Quantcast
Environmental News for a Healthier Planet and Life

Coal Shutdowns Save 26.6K Lives in U.S.

Energy
Coal Shutdowns Save 26.6K Lives in U.S.
The shutdown of coal plants is saving lives and reducing emissions. Tom Fisk / Pexels

The plummeting demand for coal-fired power has led to the shutdown of hundreds of plants and saved an estimated 26,610 lives, according to a new study published in the journal Nature Sustainability, as Yale Environment 360 reported.


Not only has the move towards other sources of power saved lives, but it has also led to a reduction of greenhouse gas emissions, especially carbon dioxide. It has also reduced air pollution and ozone level and helped increase crop yields and neighboring farms, the study found, according to Yale Environment 360.

The researchers from the University of California San Diego looked at the period between 2005 and 2016 when 334 coal plants were taken offline as a cheap wellspring of natural gas flooded the market. In the same time period, 612 gas-fired plants came online, as The Guardian reported. The researchers found that the wave of shutdowns removed a toxic brew of pollutants from the air, which reduced deaths from associated health problems like heart disease and respiratory illness.

"When you turn coal units off you see deaths go down. It's something we can see in a tangible way," said Jennifer Burney, a University of California San Diego academic who authored the study, as The Guardian reported. "There is a cost to coal beyond the economics. We have to think carefully about where plants are sited, as well as how to reduce their pollutants."

In addition to saving almost 27,000 lives, the researchers calculated that more than 300 million tons of carbon dioxide was not emitted into the atmosphere. Furthermore, irritants like nitrogen dioxide and sulfur dioxide, which are known to affect the respiratory tract, dropped by 60 and 80 percent respectively, as The Guardian reported.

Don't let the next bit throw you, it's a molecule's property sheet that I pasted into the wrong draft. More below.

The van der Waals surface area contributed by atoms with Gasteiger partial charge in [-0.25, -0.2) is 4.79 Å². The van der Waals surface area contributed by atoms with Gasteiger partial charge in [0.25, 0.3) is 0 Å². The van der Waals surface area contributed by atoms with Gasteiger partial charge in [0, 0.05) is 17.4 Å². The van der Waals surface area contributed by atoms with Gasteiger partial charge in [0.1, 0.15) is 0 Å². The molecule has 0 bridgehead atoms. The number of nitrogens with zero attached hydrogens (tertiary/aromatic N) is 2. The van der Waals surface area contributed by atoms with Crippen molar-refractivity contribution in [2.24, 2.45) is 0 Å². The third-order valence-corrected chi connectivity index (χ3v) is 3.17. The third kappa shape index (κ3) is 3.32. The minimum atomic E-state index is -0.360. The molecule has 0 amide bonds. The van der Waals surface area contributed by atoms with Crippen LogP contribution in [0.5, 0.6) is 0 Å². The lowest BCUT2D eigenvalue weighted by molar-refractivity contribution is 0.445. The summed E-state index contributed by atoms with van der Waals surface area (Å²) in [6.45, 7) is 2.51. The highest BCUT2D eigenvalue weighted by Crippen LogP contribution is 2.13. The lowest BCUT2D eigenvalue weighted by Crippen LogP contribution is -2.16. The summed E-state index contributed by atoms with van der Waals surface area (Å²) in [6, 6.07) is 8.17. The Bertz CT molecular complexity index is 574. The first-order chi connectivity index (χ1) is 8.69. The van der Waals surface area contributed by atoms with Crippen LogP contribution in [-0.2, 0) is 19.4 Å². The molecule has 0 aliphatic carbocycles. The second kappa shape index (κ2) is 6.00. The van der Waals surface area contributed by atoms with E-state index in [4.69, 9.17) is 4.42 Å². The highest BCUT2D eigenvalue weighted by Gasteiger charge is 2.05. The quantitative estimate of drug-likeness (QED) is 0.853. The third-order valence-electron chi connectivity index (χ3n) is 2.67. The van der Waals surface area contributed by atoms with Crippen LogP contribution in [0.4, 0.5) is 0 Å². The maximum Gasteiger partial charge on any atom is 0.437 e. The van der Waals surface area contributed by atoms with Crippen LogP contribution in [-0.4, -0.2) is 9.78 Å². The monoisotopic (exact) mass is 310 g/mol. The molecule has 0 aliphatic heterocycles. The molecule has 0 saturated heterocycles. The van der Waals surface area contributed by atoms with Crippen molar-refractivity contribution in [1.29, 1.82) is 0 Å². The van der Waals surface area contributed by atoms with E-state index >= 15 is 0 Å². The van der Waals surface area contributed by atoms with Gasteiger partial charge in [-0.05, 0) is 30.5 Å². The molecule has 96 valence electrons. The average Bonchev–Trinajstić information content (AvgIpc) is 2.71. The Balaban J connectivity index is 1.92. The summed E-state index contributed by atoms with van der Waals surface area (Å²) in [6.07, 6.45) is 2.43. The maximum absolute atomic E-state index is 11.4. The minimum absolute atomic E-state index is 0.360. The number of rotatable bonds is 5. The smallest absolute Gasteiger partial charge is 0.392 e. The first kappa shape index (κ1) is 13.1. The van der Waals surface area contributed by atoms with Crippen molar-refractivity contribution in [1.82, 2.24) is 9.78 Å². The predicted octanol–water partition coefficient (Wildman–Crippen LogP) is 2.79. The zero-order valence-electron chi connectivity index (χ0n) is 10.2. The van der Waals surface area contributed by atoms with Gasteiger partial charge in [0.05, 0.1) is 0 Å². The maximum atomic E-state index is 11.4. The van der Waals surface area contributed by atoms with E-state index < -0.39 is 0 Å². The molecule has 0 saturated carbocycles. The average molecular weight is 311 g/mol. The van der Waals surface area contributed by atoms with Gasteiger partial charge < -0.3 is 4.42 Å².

The researchers tallied the affect on nearby farms and found that the shutdown of coal-fired plants coupled with cleaner emissions technology saved 570 million bushels of corn, soybeans and wheat over the study period, as Yale Environment 360 reported. The study also looked at the impact of coal-fired stations still running between 2005 and 2016. They estimated that the remaining coal plants caused 329,417 deaths and the loss of 10.2 billion bushels of staple crops, according to Yale Environment 360.

The downward trend for coal has continued since the study period ended. The Atlantic reported on a new study from the Rhodium Group that found that America's coal consumption plunged in 2019, reaching its lowest level since 1975, as electrical utilities switched to natural gas and renewables. That study echoed the findings of the University of California San Diego researchers, noting that over the past decade and a half, coal's collapse has saved tens of thousands of lives and cut national greenhouse-gas emissions by more than 10 percent.